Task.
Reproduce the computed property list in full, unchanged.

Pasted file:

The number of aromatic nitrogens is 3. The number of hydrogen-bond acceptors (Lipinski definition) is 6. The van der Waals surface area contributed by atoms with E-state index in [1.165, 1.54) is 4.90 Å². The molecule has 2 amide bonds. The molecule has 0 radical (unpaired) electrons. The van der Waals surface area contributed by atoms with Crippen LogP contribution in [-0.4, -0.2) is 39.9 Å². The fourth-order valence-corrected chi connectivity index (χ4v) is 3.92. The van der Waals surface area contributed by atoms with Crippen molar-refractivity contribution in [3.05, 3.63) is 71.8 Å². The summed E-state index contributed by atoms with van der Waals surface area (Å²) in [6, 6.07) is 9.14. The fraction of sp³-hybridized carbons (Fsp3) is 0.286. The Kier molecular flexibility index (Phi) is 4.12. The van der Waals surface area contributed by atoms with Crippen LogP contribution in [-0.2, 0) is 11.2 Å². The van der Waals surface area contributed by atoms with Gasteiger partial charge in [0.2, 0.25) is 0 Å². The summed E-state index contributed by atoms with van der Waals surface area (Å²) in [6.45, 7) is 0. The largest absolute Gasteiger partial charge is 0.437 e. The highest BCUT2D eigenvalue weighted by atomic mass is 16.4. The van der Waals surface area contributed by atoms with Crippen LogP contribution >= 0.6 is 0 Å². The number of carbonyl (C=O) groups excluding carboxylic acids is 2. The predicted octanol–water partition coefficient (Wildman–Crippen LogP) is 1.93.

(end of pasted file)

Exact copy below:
The number of aromatic nitrogens is 3. The number of hydrogen-bond acceptors (Lipinski definition) is 6. The van der Waals surface area contributed by atoms with E-state index in [1.165, 1.54) is 4.90 Å². The molecule has 2 amide bonds. The molecule has 0 radical (unpaired) electrons. The van der Waals surface area contributed by atoms with Crippen LogP contribution in [-0.4, -0.2) is 39.9 Å². The fourth-order valence-corrected chi connectivity index (χ4v) is 3.92. The van der Waals surface area contributed by atoms with Crippen molar-refractivity contribution in [3.05, 3.63) is 71.8 Å². The summed E-state index contributed by atoms with van der Waals surface area (Å²) in [6, 6.07) is 9.14. The fraction of sp³-hybridized carbons (Fsp3) is 0.286. The Kier molecular flexibility index (Phi) is 4.12. The van der Waals surface area contributed by atoms with Crippen LogP contribution in [-0.2, 0) is 11.2 Å². The van der Waals surface area contributed by atoms with Gasteiger partial charge in [0.2, 0.25) is 0 Å². The summed E-state index contributed by atoms with van der Waals surface area (Å²) in [6.45, 7) is 0. The largest absolute Gasteiger partial charge is 0.437 e. The highest BCUT2D eigenvalue weighted by atomic mass is 16.4. The van der Waals surface area contributed by atoms with Crippen LogP contribution >= 0.6 is 0 Å². The number of carbonyl (C=O) groups excluding carboxylic acids is 2. The predicted octanol–water partition coefficient (Wildman–Crippen LogP) is 1.93.